Actually no. As mentioned before, you can only access special folders, and that does not include root drives. You would have to map the server folder to a subfolder of My Documents (or similar), which again, is what I mentioned earlier in this discussion.

    @Stef do you want to have a detailed description and the converter class :)

    Please read threads carefully before responding in future. You haven't actually addressed any of the specific problems that the original question raised, and have given the impression that the advice offered so far was wrong.


    FREE custom controls for Lightswitch! A collection of useful controls for Lightswitch developers. Download from the Visual Studio Gallery.

    If you're really bored, you could read about my experiments with .NET and some of Microsoft's newer technologies at http://dotnetwhatnot.pixata.co.uk/

    Sunday, May 12, 2013 1:41 PM
  • Hi Mr Yossu,

    it was not my intention to bother you at all.

    please keep in mind that i am not a native english Speaker, but people in the forums are from all over the world.

    instead i unterstood the question having two directions.

    The technical part that you pointed out very precise, with user right restrictions and problems with web applications.

    the second part was more on the side . . . let me use some words of the questioner

    >I will dig a little deeper into custom control development but its a struggle to find the time,

    >as I'm sure many are in the same position

    as for me, I was just glad to solve the problem albeit partially and wanted to share my solution for the forum members and future questions.

    Sorry for the misunderstanding in my words, my intention was just to be helpful.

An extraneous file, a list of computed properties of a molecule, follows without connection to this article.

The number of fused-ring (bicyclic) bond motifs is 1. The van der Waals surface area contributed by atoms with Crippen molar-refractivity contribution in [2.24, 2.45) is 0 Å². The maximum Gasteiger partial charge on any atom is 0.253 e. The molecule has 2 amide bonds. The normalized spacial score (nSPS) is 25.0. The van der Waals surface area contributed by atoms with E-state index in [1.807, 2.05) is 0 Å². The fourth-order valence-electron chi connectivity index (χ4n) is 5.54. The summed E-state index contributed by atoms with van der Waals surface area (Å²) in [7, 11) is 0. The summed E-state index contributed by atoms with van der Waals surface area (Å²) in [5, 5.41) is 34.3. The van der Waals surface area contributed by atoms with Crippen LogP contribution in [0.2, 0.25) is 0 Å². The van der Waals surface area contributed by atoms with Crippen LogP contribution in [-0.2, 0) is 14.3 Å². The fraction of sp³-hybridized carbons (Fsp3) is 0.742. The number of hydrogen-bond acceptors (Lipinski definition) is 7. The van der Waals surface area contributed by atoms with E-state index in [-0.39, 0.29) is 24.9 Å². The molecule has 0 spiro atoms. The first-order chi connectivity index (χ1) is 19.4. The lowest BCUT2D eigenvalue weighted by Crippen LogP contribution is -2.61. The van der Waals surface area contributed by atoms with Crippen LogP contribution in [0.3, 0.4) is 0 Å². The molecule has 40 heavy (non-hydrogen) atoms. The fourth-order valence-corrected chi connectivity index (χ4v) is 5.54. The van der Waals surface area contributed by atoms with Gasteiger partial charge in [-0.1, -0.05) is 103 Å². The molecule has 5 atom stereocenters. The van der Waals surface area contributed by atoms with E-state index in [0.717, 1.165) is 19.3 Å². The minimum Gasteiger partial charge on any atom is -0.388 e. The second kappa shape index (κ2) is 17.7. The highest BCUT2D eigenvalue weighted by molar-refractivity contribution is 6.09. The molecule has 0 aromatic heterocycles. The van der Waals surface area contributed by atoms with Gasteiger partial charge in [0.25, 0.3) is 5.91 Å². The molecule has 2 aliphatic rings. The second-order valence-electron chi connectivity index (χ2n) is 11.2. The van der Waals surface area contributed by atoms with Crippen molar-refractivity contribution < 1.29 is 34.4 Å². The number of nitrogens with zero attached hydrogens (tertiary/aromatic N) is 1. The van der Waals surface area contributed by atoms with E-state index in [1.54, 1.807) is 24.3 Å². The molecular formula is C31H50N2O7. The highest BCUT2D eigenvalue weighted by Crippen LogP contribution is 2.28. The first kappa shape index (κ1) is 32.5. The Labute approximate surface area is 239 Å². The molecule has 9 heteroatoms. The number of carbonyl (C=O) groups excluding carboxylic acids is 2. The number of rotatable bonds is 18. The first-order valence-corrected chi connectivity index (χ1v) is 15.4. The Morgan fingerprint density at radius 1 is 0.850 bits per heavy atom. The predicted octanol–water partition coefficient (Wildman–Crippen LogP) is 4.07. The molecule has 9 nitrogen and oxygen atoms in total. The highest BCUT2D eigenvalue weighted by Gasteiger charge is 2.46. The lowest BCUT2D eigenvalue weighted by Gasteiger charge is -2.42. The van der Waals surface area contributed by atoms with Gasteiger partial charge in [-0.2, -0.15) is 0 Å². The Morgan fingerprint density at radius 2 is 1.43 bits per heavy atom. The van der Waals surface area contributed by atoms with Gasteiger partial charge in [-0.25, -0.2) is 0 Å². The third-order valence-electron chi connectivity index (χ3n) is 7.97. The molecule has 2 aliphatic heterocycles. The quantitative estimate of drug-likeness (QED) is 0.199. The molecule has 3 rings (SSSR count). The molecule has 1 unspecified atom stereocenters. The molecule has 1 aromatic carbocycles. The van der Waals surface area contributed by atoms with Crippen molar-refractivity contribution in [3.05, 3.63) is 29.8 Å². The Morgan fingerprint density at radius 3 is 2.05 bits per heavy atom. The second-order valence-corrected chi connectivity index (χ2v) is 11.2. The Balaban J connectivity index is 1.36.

Kind regards

    Oliver

    Tuesday, May 14, 2013 9:26 AM
  • Hi Oliver,

    Your English is a lot better than my Spanish, so don't worry about that! You didn't bother me at all, I hope I didn't give the wrong impression with my reply. I was just trying to make it clear that what the original poster wanted to do wasn't possible the way you were suggesting.

    Anyway, we'll see if Stef comes back with any comments.


    FREE custom controls for Lightswitch! A collection of useful controls for Lightswitch developers. Download from the Visual Studio Gallery.

    If you're really bored, you could read about my experiments with .NET and some of Microsoft's newer technologies at http://dotnetwhatnot.pixata.co.uk/

    Friday, May 17, 2013 2:32 PM
  • Hi Mr. Yossu, Oliver, et al..

    I've been reading your posts and experimenting here and there. It has been very enlightening. I did not want to post glib and uninformed comments here as I said, I am not a silverlight developer. 

    I didn't realize that a Lightswitch desktop app was in fact, a silverlight app. It makes sense and I can understand why this architecture was chosen. Being able to create a model and generate a multi-tier solution that targets both the desktop and a browser seems to be much simpler using Silverlight as the common denominator. I understand now why it took a while to  introduce the HTML client component. It has no ties to Silverlight.

    It was the introduction of the HTML client that got me to have a serious look at lightswitch for LOB app development. But I have to be honest, I think the definition of a LOB app is too narrow for modern requirements. Silverlight, as great as it appears to be, has limitations in accessing local resources at least that make it a show stopper for me.

    Its not unreasonable to assume that even a LOB desktop app may require access to the whole file system, UNC paths and network shares. Access and management of digital assets such as media, documents and other files are spec'd out in many programs that I create for my clients.  A multi-tier solution that created a winforms presentation layer would have been perfect, IMHO. The HTML client looks like the right direction, i only wish that same architecture would have been applied to the client side desktop app.